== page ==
In my favorite comic strip “Peanuts,” drawn by Charles Schulz, Lucy asks Charlie Brown what day of the week he likes best. For the next few frames, we see Charlie thinking and thinking. Finally, he says, “You know, I’ve always been kind of fond of tomorrow.”
For once, I have to disagree with good old Charlie Brown. My favorite day is Today, because every morning when I wake up, Today is what I have to work with.
With the New Year upon us, I have a challenge for you. Stop worrying about that which you cannot control.
Many years ago, this advice came from Robert Jones Burdette, an American humorist and clergyman: “There are two days in every week about which we should not worry, two days which should be kept from fear and apprehension.”
Various versions by numerous authors expanded on that theme:
One of these days is Yesterday with its mistakes and cares, its faults and blunders, its aches and pains. Yesterday has passed forever beyond our control. All the money in the world cannot bring back Yesterday. We cannot erase a single word we said. Yesterday is gone.
The other day we should not worry about is Tomorrow with its possible adversities, its burdens, its large promise and poor performance. Tomorrow is also beyond our immediate control. Tomorrow’s sun will rise. Until it does, we have no stake in Tomorrow, for it is yet unborn.
And then we get to the meat of the argument:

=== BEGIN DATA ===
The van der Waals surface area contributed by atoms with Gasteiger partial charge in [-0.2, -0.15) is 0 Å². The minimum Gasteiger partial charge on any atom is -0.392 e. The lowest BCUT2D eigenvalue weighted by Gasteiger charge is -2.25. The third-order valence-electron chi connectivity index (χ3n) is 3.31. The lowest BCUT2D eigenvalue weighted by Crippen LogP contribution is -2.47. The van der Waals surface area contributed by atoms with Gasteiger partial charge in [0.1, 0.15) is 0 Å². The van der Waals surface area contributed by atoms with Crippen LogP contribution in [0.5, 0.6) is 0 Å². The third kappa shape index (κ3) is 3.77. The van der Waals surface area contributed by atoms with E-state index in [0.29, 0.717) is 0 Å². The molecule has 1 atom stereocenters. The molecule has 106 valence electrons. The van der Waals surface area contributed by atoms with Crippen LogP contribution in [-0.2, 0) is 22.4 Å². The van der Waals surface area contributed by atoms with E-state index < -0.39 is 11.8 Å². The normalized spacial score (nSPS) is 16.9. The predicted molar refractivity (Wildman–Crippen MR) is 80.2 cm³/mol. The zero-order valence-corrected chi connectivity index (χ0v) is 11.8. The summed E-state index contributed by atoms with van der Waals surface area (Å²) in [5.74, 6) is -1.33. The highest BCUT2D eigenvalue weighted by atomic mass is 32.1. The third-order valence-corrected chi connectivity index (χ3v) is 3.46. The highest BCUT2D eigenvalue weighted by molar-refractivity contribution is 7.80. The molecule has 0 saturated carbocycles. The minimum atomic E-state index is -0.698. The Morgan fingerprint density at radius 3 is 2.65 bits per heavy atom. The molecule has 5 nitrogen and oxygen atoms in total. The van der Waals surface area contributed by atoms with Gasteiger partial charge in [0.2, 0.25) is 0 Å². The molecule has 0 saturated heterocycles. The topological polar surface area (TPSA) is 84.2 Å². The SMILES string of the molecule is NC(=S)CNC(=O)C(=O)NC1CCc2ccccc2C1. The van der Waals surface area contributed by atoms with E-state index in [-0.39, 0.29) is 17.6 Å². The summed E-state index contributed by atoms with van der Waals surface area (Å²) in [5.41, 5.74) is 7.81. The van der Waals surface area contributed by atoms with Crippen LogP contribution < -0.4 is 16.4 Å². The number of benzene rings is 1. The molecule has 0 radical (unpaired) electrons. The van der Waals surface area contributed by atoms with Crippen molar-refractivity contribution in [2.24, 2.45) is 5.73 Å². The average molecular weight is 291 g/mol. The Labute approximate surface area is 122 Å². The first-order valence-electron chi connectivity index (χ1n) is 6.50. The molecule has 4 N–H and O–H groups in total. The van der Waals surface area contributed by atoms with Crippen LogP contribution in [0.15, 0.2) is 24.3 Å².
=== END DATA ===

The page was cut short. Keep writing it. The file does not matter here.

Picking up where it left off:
This leaves only one day – Today. Any person can fight the battles of just one day. It is only when you and I add the burdens of those two awful eternities – Yesterday and Tomorrow – that we break down. It is not the experience of Today that drives people mad – it is remorse or bitterness for something which happened Yesterday and the dread of what will happen Tomorrow.
Let that sink in for a minute. Today is the only day we can take action and have an impact. Sure, we learn from Yesterday. And of course, we plan for Tomorrow.
But unless we approach each day with a renewed positive outlook, we are wasting enormous potential. And that is what I challenge you to exploit to the max.
Use every tool in your toolbox to build on the traits you need to think and act positively each day. These include reliability, communication and listening skills, cooperation, loyalty and humor, among other qualities. If you are concerned that you are weak in any of these areas, resolve to improve. Make a New Year’s promise to yourself to not waste another minute on negative thinking. Make every Today better than Yesterday.
I had the honor of knowing Dr. Norman Vincent Peale, who endorsed my first book, “Swim With the Sharks Without Being Eaten Alive.” Dr. Peale happened to have a best seller of his own which you have probably heard of: “The Power of Positive Thinking.” That book, which he wrote in 1952, has sold more than five million copies. I recommend it as an essential volume on every business person’s bookshelf.
Among the gems you’ll find in “Positive Thinking” are thoughts such as these:
Dr. Peale’s writings will inspire you to look at life through a more positive lens. Take a little time in the New Year to read – or reread – this valuable resource. Trust me, I dust off my well-worn copy whenever I start to worry about Yesterday and Tomorrow instead of celebrating the opportunities I have Today.
Mackay’s Moral: Have a positively Happy New Year!
Seven-time, New York Times best-selling author of "Swim With The Sharks Without Being Eaten Alive," with two books among the top 15 inspirational business books of all time, according to the New York Times. He is one of America’s most popular and entertaining business speakers, and currently serves as Chairman at the MackayMitchell Envelope Company, one of the nation’s major envelope manufacturers, producing 25 million envelopes a day.
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